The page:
As this article deals with small, poetic alterations to an English original, we have decided not to translate it. However, if you would like some help with understanding the text, please contact the editorial team. We’re all very friendly and one of us is a (now qualified!) English-As-A-Foreign-Language Teacher who loves explaining things to people.
But first, let us tell you what this is all about.
In 1996, a young Friend named Kyle sent poem to Sporadical, the Canadian young Friend magazine. He had found it in the December 1905 issue of The Canadian Friend while working on a book about the history of Young Friends in Canada. He wrote “the language is certainly not contemporary, but it might be of interest to your readers as it has a certain quaint charm to it. [Perhaps you could] suggest to your readers that they send in their own versions of it and then publish them”.
We do not know whether Canadian YFs actually wrote their updated versions, as we only have the one copy of Sporadical that was sent to the EMEYF secretary at the time and thus ended up in our archives. However, during a Living Archives Project workshop at our Annual Meeting 2019, a few Friends felt called to take Kyle up on his challenge and write their own versions, which you will find below.
The Original – A Young Quaker
I’m a young Quaker, but you should call me a ‘Friend,’
A follower of Fox, a believer in Penn;
I belong to the church of John Bright and E. Fry,
And hope a good Quaker to be until I die.
I like to be a Quaker, for a Quaker is plain,
And he scorns any cheating that might bring him gain,
And his prayers, although silent, shall ever ascend
For God’s blessing to fall on the children of men.
Would you like to know what I’m a young Quaker for?
Well, they never kept slaves nor killed men in war;
They are led by the Spirit all the way through,
So don’t you think you’d better be a good Quaker too?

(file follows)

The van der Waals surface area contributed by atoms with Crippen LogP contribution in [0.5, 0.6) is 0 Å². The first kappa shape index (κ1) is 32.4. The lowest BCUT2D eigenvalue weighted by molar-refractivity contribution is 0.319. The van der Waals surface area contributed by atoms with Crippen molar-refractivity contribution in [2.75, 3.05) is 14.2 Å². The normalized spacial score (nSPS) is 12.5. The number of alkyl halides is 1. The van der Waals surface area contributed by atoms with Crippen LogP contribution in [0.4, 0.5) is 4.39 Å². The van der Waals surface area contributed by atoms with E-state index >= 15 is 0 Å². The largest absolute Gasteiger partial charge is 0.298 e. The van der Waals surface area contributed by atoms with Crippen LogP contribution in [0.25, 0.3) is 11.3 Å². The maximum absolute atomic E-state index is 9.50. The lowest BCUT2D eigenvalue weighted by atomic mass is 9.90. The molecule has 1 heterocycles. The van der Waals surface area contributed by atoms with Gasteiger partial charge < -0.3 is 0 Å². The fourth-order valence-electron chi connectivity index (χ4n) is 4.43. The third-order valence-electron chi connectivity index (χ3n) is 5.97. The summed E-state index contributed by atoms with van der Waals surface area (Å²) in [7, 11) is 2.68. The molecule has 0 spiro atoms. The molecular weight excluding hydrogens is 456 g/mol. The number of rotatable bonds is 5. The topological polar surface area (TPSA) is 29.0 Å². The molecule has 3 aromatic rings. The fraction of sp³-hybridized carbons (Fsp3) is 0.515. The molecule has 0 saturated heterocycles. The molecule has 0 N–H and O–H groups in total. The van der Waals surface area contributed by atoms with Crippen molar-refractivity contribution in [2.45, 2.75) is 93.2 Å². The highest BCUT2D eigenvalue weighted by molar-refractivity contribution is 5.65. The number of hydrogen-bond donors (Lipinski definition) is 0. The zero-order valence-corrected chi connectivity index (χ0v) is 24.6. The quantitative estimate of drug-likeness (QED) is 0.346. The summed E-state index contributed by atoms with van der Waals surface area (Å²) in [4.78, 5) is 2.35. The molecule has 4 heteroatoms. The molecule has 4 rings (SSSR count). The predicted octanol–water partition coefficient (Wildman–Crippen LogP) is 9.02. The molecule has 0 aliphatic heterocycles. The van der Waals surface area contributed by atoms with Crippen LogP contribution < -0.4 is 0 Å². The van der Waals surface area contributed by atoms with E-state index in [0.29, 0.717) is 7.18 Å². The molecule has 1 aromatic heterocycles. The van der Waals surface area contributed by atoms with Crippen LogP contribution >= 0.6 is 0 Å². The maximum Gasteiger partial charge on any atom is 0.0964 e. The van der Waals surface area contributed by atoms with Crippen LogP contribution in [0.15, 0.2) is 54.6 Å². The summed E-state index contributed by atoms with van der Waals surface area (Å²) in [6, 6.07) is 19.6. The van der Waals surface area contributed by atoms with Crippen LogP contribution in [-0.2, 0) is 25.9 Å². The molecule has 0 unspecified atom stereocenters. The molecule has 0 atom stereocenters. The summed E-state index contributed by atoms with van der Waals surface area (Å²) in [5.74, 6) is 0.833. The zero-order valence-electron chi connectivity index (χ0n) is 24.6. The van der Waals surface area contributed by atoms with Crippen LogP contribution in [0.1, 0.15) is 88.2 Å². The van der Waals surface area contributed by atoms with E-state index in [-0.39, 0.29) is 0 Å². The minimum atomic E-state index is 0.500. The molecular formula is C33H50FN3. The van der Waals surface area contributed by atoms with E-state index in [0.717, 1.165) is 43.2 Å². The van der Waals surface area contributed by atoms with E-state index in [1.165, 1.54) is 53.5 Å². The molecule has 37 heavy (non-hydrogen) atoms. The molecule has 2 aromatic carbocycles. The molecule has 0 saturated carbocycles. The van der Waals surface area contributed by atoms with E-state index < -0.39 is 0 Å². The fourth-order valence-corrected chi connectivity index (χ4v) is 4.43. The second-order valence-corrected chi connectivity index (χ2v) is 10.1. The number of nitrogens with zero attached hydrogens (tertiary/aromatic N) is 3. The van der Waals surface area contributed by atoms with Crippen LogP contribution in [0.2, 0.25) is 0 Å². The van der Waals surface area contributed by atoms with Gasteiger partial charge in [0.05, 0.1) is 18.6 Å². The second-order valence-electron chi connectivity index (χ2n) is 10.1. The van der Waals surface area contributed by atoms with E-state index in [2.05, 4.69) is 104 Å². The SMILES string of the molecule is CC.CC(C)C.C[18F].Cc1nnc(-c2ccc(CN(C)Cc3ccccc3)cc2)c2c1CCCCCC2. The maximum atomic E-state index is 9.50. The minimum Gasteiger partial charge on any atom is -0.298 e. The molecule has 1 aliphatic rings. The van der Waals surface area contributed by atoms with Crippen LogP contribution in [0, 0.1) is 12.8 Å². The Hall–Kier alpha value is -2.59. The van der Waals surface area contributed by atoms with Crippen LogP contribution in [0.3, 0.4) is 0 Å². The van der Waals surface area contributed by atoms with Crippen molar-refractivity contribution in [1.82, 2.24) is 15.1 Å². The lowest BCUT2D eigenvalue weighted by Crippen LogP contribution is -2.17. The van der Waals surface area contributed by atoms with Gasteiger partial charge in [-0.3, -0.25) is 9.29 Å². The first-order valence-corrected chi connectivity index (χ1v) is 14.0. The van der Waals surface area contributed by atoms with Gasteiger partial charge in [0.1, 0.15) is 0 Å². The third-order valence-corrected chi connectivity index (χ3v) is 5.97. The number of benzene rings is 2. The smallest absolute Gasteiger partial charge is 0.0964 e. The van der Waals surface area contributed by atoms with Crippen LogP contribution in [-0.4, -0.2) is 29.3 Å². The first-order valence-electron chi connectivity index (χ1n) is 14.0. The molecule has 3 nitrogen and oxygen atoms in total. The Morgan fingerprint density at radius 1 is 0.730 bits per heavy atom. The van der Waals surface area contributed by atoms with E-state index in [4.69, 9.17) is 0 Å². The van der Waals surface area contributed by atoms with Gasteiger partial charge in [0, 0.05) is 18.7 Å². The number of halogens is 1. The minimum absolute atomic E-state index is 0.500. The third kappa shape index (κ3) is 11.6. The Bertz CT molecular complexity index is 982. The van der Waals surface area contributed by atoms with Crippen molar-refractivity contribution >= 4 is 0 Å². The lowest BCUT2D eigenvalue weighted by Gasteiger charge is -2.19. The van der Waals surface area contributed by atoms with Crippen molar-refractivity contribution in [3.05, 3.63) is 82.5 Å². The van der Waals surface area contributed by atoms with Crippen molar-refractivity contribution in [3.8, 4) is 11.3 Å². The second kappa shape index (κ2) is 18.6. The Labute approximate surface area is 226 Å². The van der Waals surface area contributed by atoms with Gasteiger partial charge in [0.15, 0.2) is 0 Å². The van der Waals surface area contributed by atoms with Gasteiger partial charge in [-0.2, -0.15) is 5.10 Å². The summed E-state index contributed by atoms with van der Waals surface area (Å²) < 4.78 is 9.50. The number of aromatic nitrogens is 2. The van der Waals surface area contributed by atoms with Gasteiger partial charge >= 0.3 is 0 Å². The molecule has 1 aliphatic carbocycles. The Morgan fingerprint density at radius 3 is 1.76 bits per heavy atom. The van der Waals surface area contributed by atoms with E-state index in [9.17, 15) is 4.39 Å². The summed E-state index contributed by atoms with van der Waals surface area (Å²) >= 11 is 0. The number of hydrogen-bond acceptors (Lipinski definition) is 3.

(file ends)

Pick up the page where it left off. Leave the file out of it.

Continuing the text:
Version 1 – Lisette
Lisette has kept the overall structure and rhythm of the original poem, but updated the parts she disagrees with, adding some very clever rhymes.
I’m a young Quaker, you can call me a Friend,
a follower of Fox, and also of Penn.
I’m in the same church as John Bright and E. Fry
and strive a good person to be till I die.
I like to be a Quaker, for they care about the Earth,
we stand up for social justice and people’s inner worth.
We hope our prayers, although silent, will ever ascend,
for the children of Earth, may blessings descend.
Would you like to know what I’m a Young Quaker for?
They object to exploitation and they don’t go to war.
We are led by the spirit all the way through,
so wouldn’t you like to become a Quaker too?
Version 2 – Leyna
Leyna has stripped the poem down to its essence and applied this to her own Quaker beliefs, highlighting our Quaker community, silence and peaceful inner light.
I’m a young Quaker, you may call me a ‘Friend,’
I follow ideas and words by Margaret and Penn.
My church is a community free of walls,
We follow divine guidance when service calls.
Our prayers although silent, connect us at heart,
and no matter how far, we’re never apart.
We believe in the spirit and the inner light.
To create a peaceable kingdom we need not weapons nor might.
Join us for worship, action or tea;
The Society of Friends extends a welcome to thee!
Version 3 – Marcie
Marcie has written her own poem about being a young Quaker.
What does being a young Quaker mean today?
Young Quaker, Friend, Community,
Living in the Light.
I’m seeking space and openness
To do what love requires of me.
And amongst the wooden arches
Of the window frames
Watching branches in the wind
From the white cushioned circle
Where we sit to hear the silence
I know I’ve found a spiritual home.
The strength I’ve found in the
Stitches of our quilts and friendship bracelets
And in the wide expanse of sea
In the crossings that continue over borders
And the hope we send wherever we go
I know that with the changing tide
Will come the love
Of other young Quakers
Living in the Light.
After reading this, are you feeling excited to write your own version? We at Willy & Penn would love to read and/or publish your work! Simply drop us an email via the contact form. (And remember, you don’t have to be a Young Friend to write for Willy & Penn!)